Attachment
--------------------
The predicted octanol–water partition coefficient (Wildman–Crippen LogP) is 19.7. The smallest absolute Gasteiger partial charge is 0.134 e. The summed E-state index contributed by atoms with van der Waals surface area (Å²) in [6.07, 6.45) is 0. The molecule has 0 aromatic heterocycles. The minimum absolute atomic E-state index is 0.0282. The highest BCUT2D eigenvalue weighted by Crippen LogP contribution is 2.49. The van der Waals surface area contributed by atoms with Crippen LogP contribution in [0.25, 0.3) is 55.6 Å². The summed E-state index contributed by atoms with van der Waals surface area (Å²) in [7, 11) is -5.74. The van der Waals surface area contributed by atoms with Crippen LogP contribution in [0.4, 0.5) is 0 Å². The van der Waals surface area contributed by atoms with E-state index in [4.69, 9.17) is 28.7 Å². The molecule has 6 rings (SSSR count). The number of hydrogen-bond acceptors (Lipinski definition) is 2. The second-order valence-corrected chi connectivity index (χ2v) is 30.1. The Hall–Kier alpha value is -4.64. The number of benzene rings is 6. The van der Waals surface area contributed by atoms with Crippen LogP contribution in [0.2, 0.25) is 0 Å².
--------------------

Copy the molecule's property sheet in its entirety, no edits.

The predicted octanol–water partition coefficient (Wildman–Crippen LogP) is 19.7. The smallest absolute Gasteiger partial charge is 0.134 e. The summed E-state index contributed by atoms with van der Waals surface area (Å²) in [6.07, 6.45) is 0. The molecule has 0 aromatic heterocycles. The minimum absolute atomic E-state index is 0.0282. The highest BCUT2D eigenvalue weighted by Crippen LogP contribution is 2.49. The van der Waals surface area contributed by atoms with Crippen LogP contribution in [0.25, 0.3) is 55.6 Å². The summed E-state index contributed by atoms with van der Waals surface area (Å²) in [7, 11) is -5.74. The van der Waals surface area contributed by atoms with Crippen LogP contribution in [0.4, 0.5) is 0 Å². The van der Waals surface area contributed by atoms with E-state index in [4.69, 9.17) is 28.7 Å². The molecule has 6 rings (SSSR count). The number of hydrogen-bond acceptors (Lipinski definition) is 2. The second-order valence-corrected chi connectivity index (χ2v) is 30.1. The Hall–Kier alpha value is -4.64. The number of benzene rings is 6. The van der Waals surface area contributed by atoms with Crippen LogP contribution in [0.2, 0.25) is 0 Å².